Neptune Oyster
Of course, you can't visit Boston without getting some seafood. I recommend hitting up an oyster bar like Neptune, B&G Oysters, or Row 34 for some New England oysters and a lobster roll. For dessert, my favorite bakery is by far Flour, and luckily there are locations all over the city.

A word of warning: Cocktails are not cheap in Boston. Just how expensive are they? I accidentally paid $22 for a gin gimlet once, but they average around $15. But if you're a sucker for fancy cocktails, like me, you'll want to splurge a bit. Wink & Nod is a cozy speakeasy-style bar in the South End, and Drink is highly acclaimed for its custom creations. Over in Cambridge, both the food and drink menu at Commonwealth is playful and innovative, and Charlie's Kitchen has some of the cheapest drinks and food I've found in the area — plus they have a beer garden.


Acorn Street, Beacon Hill
Boston is a small city, and very walkable — you can easily see the highlights on foot in just a day or two. The city's must-see sights are anchored around the Back Bay, from the shops of Newbury Street to the meticulously landscaped Public Garden. Visitors love to take a ride on the amphibious Duck Tours that take you past all of the key attractions and into Boston Harbor. If you love art, a trip to the Museum of Fine Arts, the Institute of Contemporary Art, and/or the Isabella Stewart Gardner Museum are in order. If you'd rather just mosey, check out Faneuil Hall, the North End, and Beacon Hill (Acorn Street, pictured above, is quite possibly the most photographed street in America). 

Depending on the season, there's likely some sort of sporting event going on, whether a Red Sox game at Fenway Park or a Celtics or Bruins game at TD Garden.

Boston Public Library
A few other places to see if you have time: the Boston Public Library, Trinity Church, the Esplanade, Top of the Hub, and the SoWa Market on Sundays.

Enjoy your visit to Boston!

Tuesday, September 2, 2014

Dear Boston: A Breakup Letter

Dear Boston,

There’s no easy way to say this, so I’ll just spit it out: We’re breaking up. Our time together has been amazing, but I just don’t see a future for us together.

To be honest, I never really saw this as a long-term thing. I came into it knowing it was a fling before settling down. And you showed me a good time, giving me the thrill of living in a major city, introducing me to new people, and reminding me that there’s so much more life beyond the little world I’d been living in for so many years.

We explored the landscapes of New England together, from Maine to Boston’s harbor islands, and it was so refreshing to get away from the familiarity of the South. I fell in love with the rugged northern coast and the lighthouses and the quaint little towns that seem to be around every corner. You took me to a Red Sox game and sunset concerts by the Charles River. I even fell in love with your accent.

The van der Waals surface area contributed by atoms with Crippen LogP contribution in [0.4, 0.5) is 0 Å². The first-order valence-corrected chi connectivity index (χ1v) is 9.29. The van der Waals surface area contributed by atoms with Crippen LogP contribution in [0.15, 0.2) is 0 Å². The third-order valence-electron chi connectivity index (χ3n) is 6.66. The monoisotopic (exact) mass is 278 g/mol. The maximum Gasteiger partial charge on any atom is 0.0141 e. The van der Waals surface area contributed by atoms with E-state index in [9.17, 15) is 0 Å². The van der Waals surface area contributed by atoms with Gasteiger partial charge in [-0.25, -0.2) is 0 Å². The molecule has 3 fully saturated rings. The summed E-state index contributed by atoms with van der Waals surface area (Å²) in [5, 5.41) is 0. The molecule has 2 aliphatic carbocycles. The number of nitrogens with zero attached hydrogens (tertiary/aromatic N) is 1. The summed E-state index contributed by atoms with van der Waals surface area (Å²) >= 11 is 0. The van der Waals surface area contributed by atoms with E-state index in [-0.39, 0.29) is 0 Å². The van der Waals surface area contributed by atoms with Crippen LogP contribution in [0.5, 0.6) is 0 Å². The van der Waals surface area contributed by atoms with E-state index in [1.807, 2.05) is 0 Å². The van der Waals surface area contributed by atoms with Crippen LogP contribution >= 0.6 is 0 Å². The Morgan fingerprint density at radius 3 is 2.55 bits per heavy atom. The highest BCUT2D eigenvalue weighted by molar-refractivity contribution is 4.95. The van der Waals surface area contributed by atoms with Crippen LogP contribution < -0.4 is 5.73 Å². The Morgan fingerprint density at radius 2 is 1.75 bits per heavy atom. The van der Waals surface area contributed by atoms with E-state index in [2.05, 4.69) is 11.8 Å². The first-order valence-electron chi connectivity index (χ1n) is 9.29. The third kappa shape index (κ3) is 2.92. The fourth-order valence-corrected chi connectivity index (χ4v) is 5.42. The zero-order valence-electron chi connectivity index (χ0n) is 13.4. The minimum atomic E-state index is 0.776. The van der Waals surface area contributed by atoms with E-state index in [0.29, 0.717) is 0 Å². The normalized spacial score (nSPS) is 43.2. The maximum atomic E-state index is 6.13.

And while it wasn’t the longest relationship ever, you did change me for the better. I used to be nervous in cities, scared to walk around on my own and intimidated by public transportation. I learned to be more independent and confident, and now I feel like I could find my way around anywhere alone. I learned that I can survive a harsh New England winter. And you gave me the push I needed to take my career to the next level (and Todd’s, too!).

I had thought we might make it through another winter together, but things have changed. Several things, in fact, have happened in the last year that have made me reassess where I want to be. And I just don’t want to be 10 hours away from my family in a crappy, overpriced rental.

It’s true—I’ve been cheating on you for months now. Looking at pictures of houses in other cities and fantasizing about what life would be like somewhere else. And while it started out as a diversion, it eventually became a bit of an obsession. And when I discovered that my dream house was on the market back home in Virginia, everything fell into place.

This isn’t just any house, you understand. It’s the kind of house I saw myself buying 10 or 15 years down the road, when I was a real grown-up. It’s big and historic and beautiful, and when I look at it I see Christmas parties and baby nurseries and backyard barbecues. I realize I’m ready to settle down, in other words.

So thank you for the past 14 months, Boston. I wouldn’t trade them for anything. I know we’ll see each other again before too long, and I hope we can still be friends.


P.S. Here's a picture of the new city in my life, in case you're interested.

Friday, August 22, 2014

Friday Favorites: Thoughts of Home

I'm in a bit of a transitional phase, and I've been spending a lot of time thinking about home: what I want it to be, where I want it to be. Exciting changes are coming. {Click on the images for links.}